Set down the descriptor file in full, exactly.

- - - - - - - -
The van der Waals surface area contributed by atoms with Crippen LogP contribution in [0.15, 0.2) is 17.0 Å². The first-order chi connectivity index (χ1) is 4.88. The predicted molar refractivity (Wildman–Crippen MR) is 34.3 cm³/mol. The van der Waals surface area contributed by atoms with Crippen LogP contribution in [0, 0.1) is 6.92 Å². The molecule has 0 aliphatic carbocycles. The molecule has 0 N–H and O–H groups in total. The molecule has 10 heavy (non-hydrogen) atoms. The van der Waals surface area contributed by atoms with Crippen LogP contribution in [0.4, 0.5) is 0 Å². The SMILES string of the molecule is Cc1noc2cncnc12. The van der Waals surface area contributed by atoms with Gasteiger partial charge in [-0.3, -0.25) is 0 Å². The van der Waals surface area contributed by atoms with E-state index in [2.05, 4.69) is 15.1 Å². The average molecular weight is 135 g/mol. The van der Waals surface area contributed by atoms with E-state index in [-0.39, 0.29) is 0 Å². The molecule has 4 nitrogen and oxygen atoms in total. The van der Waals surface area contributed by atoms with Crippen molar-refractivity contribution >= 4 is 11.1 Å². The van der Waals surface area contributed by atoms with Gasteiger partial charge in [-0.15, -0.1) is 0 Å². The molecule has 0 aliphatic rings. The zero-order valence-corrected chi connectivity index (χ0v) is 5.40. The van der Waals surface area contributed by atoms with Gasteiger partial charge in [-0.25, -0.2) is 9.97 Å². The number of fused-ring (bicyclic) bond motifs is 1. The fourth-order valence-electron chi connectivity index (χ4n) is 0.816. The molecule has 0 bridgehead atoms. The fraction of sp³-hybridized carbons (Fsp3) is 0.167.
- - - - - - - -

The van der Waals surface area contributed by atoms with Crippen LogP contribution in [0.15, 0.2) is 17.0 Å². The first-order chi connectivity index (χ1) is 4.88. The predicted molar refractivity (Wildman–Crippen MR) is 34.3 cm³/mol. The van der Waals surface area contributed by atoms with Crippen LogP contribution in [0, 0.1) is 6.92 Å². The molecule has 0 aliphatic carbocycles. The molecule has 0 N–H and O–H groups in total. The molecule has 10 heavy (non-hydrogen) atoms. The van der Waals surface area contributed by atoms with Crippen LogP contribution in [0.4, 0.5) is 0 Å². The SMILES string of the molecule is Cc1noc2cncnc12. The van der Waals surface area contributed by atoms with Gasteiger partial charge in [-0.3, -0.25) is 0 Å². The van der Waals surface area contributed by atoms with E-state index in [2.05, 4.69) is 15.1 Å². The average molecular weight is 135 g/mol. The van der Waals surface area contributed by atoms with E-state index in [-0.39, 0.29) is 0 Å². The molecule has 4 nitrogen and oxygen atoms in total. The van der Waals surface area contributed by atoms with Crippen molar-refractivity contribution >= 4 is 11.1 Å². The van der Waals surface area contributed by atoms with Gasteiger partial charge in [-0.15, -0.1) is 0 Å². The molecule has 0 aliphatic rings. The zero-order valence-corrected chi connectivity index (χ0v) is 5.40. The van der Waals surface area contributed by atoms with Gasteiger partial charge in [-0.25, -0.2) is 9.97 Å². The number of fused-ring (bicyclic) bond motifs is 1. The fourth-order valence-electron chi connectivity index (χ4n) is 0.816. The molecule has 0 bridgehead atoms. The fraction of sp³-hybridized carbons (Fsp3) is 0.167.